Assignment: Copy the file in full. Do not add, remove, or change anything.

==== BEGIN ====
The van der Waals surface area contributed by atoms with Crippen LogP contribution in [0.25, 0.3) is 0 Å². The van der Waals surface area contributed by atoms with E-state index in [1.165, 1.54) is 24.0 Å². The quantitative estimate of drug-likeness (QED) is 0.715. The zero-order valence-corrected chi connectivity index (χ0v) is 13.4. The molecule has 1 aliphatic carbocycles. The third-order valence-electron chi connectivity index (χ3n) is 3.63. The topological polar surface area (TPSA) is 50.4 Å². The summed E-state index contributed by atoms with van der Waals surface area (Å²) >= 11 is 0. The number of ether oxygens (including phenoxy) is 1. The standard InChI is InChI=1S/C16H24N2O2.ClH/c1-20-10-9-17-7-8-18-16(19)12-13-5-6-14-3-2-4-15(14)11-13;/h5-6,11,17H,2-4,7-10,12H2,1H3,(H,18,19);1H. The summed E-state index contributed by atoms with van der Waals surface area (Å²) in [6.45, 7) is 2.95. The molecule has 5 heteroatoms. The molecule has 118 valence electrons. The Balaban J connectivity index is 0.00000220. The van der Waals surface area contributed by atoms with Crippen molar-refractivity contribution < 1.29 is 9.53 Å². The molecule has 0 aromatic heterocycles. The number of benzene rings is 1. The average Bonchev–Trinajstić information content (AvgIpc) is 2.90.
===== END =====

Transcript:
The van der Waals surface area contributed by atoms with Crippen LogP contribution in [0.25, 0.3) is 0 Å². The van der Waals surface area contributed by atoms with E-state index in [1.165, 1.54) is 24.0 Å². The quantitative estimate of drug-likeness (QED) is 0.715. The zero-order valence-corrected chi connectivity index (χ0v) is 13.4. The molecule has 1 aliphatic carbocycles. The third-order valence-electron chi connectivity index (χ3n) is 3.63. The topological polar surface area (TPSA) is 50.4 Å². The summed E-state index contributed by atoms with van der Waals surface area (Å²) >= 11 is 0. The number of ether oxygens (including phenoxy) is 1. The standard InChI is InChI=1S/C16H24N2O2.ClH/c1-20-10-9-17-7-8-18-16(19)12-13-5-6-14-3-2-4-15(14)11-13;/h5-6,11,17H,2-4,7-10,12H2,1H3,(H,18,19);1H. The summed E-state index contributed by atoms with van der Waals surface area (Å²) in [6.45, 7) is 2.95. The molecule has 5 heteroatoms. The molecule has 118 valence electrons. The Balaban J connectivity index is 0.00000220. The van der Waals surface area contributed by atoms with Crippen molar-refractivity contribution < 1.29 is 9.53 Å². The molecule has 0 aromatic heterocycles. The number of benzene rings is 1. The average Bonchev–Trinajstić information content (AvgIpc) is 2.90.